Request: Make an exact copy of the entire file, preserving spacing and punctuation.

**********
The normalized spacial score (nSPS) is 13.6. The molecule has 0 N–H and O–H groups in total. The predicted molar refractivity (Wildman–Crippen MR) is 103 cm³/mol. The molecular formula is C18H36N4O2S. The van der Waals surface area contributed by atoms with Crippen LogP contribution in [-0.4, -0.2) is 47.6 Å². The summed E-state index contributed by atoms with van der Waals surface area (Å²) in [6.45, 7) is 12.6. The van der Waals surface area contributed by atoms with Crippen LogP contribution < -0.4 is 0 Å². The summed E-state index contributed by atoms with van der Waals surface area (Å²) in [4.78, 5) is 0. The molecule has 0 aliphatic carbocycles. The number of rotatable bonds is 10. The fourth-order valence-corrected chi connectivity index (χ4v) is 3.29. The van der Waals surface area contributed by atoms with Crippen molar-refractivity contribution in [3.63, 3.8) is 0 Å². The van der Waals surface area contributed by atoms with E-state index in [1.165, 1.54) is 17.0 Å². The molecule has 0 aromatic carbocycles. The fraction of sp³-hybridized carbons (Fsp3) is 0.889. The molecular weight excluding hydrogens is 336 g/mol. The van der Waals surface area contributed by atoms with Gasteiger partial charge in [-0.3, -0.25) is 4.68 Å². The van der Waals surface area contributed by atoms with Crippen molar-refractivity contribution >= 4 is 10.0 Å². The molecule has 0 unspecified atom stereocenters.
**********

The normalized spacial score (nSPS) is 13.6. The molecule has 0 N–H and O–H groups in total. The predicted molar refractivity (Wildman–Crippen MR) is 103 cm³/mol. The molecular formula is C18H36N4O2S. The van der Waals surface area contributed by atoms with Crippen LogP contribution in [-0.4, -0.2) is 47.6 Å². The summed E-state index contributed by atoms with van der Waals surface area (Å²) in [6.45, 7) is 12.6. The van der Waals surface area contributed by atoms with Crippen LogP contribution < -0.4 is 0 Å². The summed E-state index contributed by atoms with van der Waals surface area (Å²) in [4.78, 5) is 0. The molecule has 0 aliphatic carbocycles. The number of rotatable bonds is 10. The fourth-order valence-corrected chi connectivity index (χ4v) is 3.29. The van der Waals surface area contributed by atoms with Crippen molar-refractivity contribution in [3.63, 3.8) is 0 Å². The van der Waals surface area contributed by atoms with E-state index in [1.165, 1.54) is 17.0 Å². The molecule has 0 aromatic carbocycles. The fraction of sp³-hybridized carbons (Fsp3) is 0.889. The molecular weight excluding hydrogens is 336 g/mol. The van der Waals surface area contributed by atoms with Gasteiger partial charge in [-0.3, -0.25) is 4.68 Å². The van der Waals surface area contributed by atoms with Crippen molar-refractivity contribution >= 4 is 10.0 Å². The molecule has 0 unspecified atom stereocenters.